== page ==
ISIS suicide blasts rock central Syria city of Hama
DAMASCUS - At least two people were killed on Monday in rare suicide blasts in the central Syrian city of Hama, claimed by the Islamic State jihadist group.
State news agency SANA, citing a local police source, said two "terrorists" detonated their explosive belts near Assi Square in the city centre about 15 minutes apart.
The attack killed two people and wounded 12 others, Hama governor Ghassan Khalaf told state television.
According to the Syrian Observatory for Human Rights monitor, one of the blasts hit a building used by the ruling Baath party.
The IS-affiliated Amaq news agency said "suicide attacks by fighters from the Islamic State using explosive vests" targeted government buildings in the city.
ISIS holds some territory in northeastern swathes of Hama province, but it is the first time they have claimed an attack in the city, which has remained relatively insulated from the brutal violence of Syria's five-year war.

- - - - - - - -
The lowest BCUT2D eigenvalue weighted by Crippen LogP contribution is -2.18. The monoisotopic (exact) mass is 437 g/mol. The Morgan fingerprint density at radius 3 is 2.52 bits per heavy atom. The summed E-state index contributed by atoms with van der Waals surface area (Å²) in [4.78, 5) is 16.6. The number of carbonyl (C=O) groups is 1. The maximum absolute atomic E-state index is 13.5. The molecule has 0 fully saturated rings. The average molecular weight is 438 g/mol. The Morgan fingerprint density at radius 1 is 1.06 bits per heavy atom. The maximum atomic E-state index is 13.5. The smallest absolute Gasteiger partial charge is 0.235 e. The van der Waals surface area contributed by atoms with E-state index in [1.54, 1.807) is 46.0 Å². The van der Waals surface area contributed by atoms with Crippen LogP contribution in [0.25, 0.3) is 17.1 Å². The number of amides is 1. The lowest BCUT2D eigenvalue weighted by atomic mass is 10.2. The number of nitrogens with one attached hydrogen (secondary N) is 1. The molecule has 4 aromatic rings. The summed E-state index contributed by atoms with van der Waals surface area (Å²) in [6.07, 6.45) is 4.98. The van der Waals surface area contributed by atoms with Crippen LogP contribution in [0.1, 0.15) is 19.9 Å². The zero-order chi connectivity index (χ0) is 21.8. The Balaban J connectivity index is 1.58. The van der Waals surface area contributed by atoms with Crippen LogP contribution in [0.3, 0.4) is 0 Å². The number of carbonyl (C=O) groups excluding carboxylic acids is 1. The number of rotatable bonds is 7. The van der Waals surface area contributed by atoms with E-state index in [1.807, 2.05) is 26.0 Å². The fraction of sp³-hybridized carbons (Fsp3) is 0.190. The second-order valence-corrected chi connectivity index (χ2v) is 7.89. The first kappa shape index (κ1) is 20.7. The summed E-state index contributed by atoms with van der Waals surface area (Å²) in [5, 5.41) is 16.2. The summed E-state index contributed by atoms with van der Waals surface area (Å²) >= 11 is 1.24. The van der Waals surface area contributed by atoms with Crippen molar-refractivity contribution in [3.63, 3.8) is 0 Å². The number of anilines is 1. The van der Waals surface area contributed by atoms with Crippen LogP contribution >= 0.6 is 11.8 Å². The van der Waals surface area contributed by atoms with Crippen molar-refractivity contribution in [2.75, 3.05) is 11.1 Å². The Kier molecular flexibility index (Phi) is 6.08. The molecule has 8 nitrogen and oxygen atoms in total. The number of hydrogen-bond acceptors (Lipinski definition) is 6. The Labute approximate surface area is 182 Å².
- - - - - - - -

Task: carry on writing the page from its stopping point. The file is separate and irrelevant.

In August 2013, a car bomb in the city killed Hama's former governor, and another blast two months later left more than 30 people dead.
In the first months of Syria's uprising, which broke out in March 2011, Hama saw some of the largest demonstrations against the rule of President Bashar al-Assad.
But later that year, security forces stormed the city, killing scores of people. They have held a tight grip on the city ever since.
The broader province has become a theatre of operations for a host of warring factions in Syria's conflict, including government troops, US-backed opposition groups and extremist fighters.
Since August 29, rival jihadists allied with rebel groups have been waging a major offensive northwest of the provincial capital.
Jund al-Aqsa, recently labelled a terrorist organisation by the United States, and other rebels are fighting to link territory they control in Hama province with the opposition bastion of Idlib province further north.
They have dispatched reinforcements from Idlib, held by an alliance led by Fateh al-Sham Front, which changed its name from Al-Nusra Front after renouncing its ties to Al-Qaeda.
Observatory head Rami Abdel Rahman told AFP that "the regime and its Russian ally are bombing Idlib non-stop" in a bid to choke off the offensive on Hama.